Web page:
rallies about this case because these young men should have been presumed

I even helped raise money to get them out of jail. Ten years ago
today, these men were cleared. To get on with their lives. But, since
then, the city of New York has fought their claim for restitution for the
mistakes made by the city. It`s police and is prosecutors. The question
10 years later is, why won`t the city do the right thing?

Joining me now is Attorney Jonathan Moore who represents four of the
five men in their suit against the city of New York. Thank you for coming
on the show tonight, Jonathan.

JONATHAN MOORE, ATTORNEY: Thank you, Reverend Al.

SHARPTON: Now, this was obviously a joyous day for the Central Park
Five. But your case has been going on for years. What are you asking for?
And why is it still going on a decade later?

MOORE: Well, the case is about really two things. It`s about
compensation for the fact that these young kids, 14, 15 at the time, spent
the best part of their youth locked up in prisons in the state of New York
for something that they didn`t do. But the case is also about
accountability. And about holding these detectives and the district
attorneys involved accountable for their misconduct.

SHARPTON: Now, you`re talking about prosecutors and detectives that
had contra-evidence, we`re not talking about people -- advocated on what
they believed. They had hard evidence that was not used, am I right?

MOORE: They had any reasonable detective or district attorney looking
at this evidence at the time. Especially when the evidence came back with
no DNA connection between these kids and the unfortunate victim in the park
that night. They should have been looking for evidence about who really
did this. And they had Matias Reyes name, the ultimate perpetrator in this
event. They had it even before April 19th because he had raped somebody in
the park two days earlier. Had they done the basic investigative detective
work, not only would these young men have been spared the indignity and
humanity of having to go to jail and rupture their family lives away. But
several victims who were raped and murdered after April 19th might have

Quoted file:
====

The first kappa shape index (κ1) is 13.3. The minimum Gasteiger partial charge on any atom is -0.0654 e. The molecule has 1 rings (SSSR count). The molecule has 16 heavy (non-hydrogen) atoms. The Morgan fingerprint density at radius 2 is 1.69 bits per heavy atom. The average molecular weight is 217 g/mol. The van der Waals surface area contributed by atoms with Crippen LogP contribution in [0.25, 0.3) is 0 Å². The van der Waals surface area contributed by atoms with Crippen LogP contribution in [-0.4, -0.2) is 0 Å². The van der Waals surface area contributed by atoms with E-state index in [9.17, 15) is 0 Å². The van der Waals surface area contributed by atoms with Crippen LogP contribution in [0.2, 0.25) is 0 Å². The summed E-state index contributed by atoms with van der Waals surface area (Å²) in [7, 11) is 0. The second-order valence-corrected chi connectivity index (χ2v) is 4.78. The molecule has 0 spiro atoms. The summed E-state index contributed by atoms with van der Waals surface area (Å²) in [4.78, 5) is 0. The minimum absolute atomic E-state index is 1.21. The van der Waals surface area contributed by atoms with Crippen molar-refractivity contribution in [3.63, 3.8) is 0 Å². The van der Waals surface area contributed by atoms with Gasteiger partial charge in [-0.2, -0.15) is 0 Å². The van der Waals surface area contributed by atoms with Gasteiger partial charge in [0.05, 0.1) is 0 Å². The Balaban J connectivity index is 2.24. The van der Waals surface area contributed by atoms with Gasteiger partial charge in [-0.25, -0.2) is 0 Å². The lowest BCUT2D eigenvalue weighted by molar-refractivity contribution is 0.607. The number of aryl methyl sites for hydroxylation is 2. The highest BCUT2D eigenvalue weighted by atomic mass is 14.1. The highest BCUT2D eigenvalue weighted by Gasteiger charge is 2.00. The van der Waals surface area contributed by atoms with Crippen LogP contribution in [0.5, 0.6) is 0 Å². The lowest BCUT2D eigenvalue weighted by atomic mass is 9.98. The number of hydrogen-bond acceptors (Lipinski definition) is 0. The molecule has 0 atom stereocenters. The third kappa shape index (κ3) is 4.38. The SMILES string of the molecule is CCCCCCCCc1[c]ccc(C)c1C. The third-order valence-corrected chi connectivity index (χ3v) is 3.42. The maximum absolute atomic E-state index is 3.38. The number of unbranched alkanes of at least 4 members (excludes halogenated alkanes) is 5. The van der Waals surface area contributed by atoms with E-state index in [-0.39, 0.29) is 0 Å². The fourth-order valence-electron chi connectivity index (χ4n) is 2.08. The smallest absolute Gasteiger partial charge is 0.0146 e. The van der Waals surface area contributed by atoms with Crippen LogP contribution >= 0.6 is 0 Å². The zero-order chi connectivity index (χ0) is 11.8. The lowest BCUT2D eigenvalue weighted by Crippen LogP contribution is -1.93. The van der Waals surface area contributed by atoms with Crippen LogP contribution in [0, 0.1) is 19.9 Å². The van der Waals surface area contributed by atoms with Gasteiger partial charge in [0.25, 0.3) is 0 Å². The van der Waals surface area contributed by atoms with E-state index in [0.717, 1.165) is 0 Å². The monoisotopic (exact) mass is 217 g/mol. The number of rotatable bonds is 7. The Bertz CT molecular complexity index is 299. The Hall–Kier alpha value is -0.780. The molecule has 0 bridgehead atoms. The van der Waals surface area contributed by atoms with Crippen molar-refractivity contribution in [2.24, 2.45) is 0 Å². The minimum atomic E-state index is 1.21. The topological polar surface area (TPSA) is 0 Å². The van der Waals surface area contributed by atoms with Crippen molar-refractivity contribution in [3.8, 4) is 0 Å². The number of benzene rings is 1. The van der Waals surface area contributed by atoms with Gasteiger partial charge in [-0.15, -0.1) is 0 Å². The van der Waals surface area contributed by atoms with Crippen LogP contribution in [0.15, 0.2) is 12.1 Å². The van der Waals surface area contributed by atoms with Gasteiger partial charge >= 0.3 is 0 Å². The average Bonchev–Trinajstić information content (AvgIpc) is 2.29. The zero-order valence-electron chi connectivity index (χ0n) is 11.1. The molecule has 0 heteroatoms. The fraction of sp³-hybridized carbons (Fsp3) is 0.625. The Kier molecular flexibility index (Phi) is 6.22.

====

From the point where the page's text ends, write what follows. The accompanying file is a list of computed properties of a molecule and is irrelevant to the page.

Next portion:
been spared that indignity as well.

SHARPTON: Now, you`re referring to the fact that Reyes, who ended up
years later confessing to this, in fact, went onto rape other women and
kill one. He raped three women, raped and killed one woman.

MOORE: Who was pregnant.

SHARPTON: Who was pregnant.

MOORE: So, that`s two deaths.

SHARPTON: So he was able to do this because he was not charged, even
though he in fact the police had the where with all to arrest him when all
of this was going on?

MOORE: The police have his name as a result of identification of him
by stitches on his chin on April 17th. And a rape that occurred in the
park in the very vicinity where the Central Park jogger was raped. They
had his name on April 17th. In fact, they had a --

SHARPTON: April 17th, 1989?

MOORE: Nineteen eighty nine.

SHARPTON: And he did not know that any of these young men were not
connected with him in anyway.

MOORE: There was absolutely no evidence that he was ever connected
with a district attorney when they re-investigated the case concluded that
there was absolutely no evidence that he knew any of the people involved in
this case.

SHARPTON: Jonathan Moore, thank you for joining us tonight.

MOORE: My pleasure.

SHARPTON: We`ll have you back on the show as we follow this case.

MOORE: My pleasure.

SHARPTON: Now with me is Pulitzer-Prize winning New York Time
columnist Jim Dwyer who`s covered this case and appears in the film. And
Sarah Burns who co-directed the new documentary The Central Park Five.
Thank you both for being here tonight.



SHARPTON: Jim Dwyer, there`s always been so much wrapped into this
case. In your mind, why after all of these years won`t the city step up
and come to some settlement. After all, the guys were cleared.

DWYER: I think the same reason that the case moved forward even when
it was really very weak and became weaker and weaker as more investigation
was done, I think people got stuck into their positions and they never got
unstuck. And that continues to this day.

SHARPTON: But we`re talking, Sarah, about law enforcement. We`re not
talking about people that are getting emotional and all of that or really
firmly -- we`re talking about people that supposed objectively look at
evidence. They have the power to stay.

BURNS: They didn`t do their jobs. Their jobs is to get justice,
right? That`s what they`re supposed to do. And they failed in this case.
They let the right man get away and they put the wrong people in jail.

SHARPTON: You said in the documentary, Jim that I`m quoting you,
"Central Park Five," you said that, "they could have had the real
criminal." Let`s take a listen at what you said.


DWYER: By prosecuting the wrong people for the Central Park jogger
case, Matias Reyes continued to hurt, maim and kill. And they could have
had him, but they got stuck with a mistake. And they`re still invested in
that mistake.

SHARPTON: And what`s disturbing is Reyes went on continuing to kill
another women and rape three other women.

DWYER: That`s right. Yes. Obviously, whenever they put a wrong man
or a wrong person in prison, the right person is out on the street
continuing to hurt people. So you may feel no sympathy for the five
teenagers who were wrongly confused -- accused and convicted. But don`t
forget, you`re letting a criminal go free when you put the wrong person in
prison. If you don`t -- if it doesn`t bother you, all right, that you --